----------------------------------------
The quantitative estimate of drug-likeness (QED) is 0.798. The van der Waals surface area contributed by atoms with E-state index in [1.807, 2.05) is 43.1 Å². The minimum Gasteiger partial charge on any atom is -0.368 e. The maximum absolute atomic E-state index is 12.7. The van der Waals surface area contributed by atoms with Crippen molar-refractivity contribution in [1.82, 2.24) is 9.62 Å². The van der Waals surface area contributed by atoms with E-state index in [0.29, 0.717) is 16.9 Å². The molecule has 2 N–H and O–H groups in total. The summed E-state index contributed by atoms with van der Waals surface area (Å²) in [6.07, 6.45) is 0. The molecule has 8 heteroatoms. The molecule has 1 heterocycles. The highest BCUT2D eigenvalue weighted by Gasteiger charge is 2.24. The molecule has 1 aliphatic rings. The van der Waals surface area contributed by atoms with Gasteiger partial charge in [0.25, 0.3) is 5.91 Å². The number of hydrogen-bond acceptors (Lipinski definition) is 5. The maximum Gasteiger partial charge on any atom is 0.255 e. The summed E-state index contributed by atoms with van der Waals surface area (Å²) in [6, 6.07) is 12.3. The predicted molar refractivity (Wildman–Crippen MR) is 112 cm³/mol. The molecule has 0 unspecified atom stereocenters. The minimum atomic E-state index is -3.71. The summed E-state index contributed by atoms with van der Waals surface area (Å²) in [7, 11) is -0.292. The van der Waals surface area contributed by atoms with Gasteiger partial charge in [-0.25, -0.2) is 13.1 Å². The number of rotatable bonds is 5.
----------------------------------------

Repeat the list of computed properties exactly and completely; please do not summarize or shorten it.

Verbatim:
The quantitative estimate of drug-likeness (QED) is 0.798. The van der Waals surface area contributed by atoms with E-state index in [1.807, 2.05) is 43.1 Å². The minimum Gasteiger partial charge on any atom is -0.368 e. The maximum absolute atomic E-state index is 12.7. The van der Waals surface area contributed by atoms with Crippen molar-refractivity contribution in [1.82, 2.24) is 9.62 Å². The van der Waals surface area contributed by atoms with E-state index in [0.29, 0.717) is 16.9 Å². The molecule has 2 N–H and O–H groups in total. The summed E-state index contributed by atoms with van der Waals surface area (Å²) in [6.07, 6.45) is 0. The molecule has 8 heteroatoms. The molecule has 1 heterocycles. The highest BCUT2D eigenvalue weighted by Gasteiger charge is 2.24. The molecule has 1 aliphatic rings. The van der Waals surface area contributed by atoms with Gasteiger partial charge in [0.25, 0.3) is 5.91 Å². The number of hydrogen-bond acceptors (Lipinski definition) is 5. The maximum Gasteiger partial charge on any atom is 0.255 e. The summed E-state index contributed by atoms with van der Waals surface area (Å²) in [6, 6.07) is 12.3. The predicted molar refractivity (Wildman–Crippen MR) is 112 cm³/mol. The molecule has 0 unspecified atom stereocenters. The minimum atomic E-state index is -3.71. The summed E-state index contributed by atoms with van der Waals surface area (Å²) in [7, 11) is -0.292. The van der Waals surface area contributed by atoms with Gasteiger partial charge in [-0.25, -0.2) is 13.1 Å². The number of rotatable bonds is 5.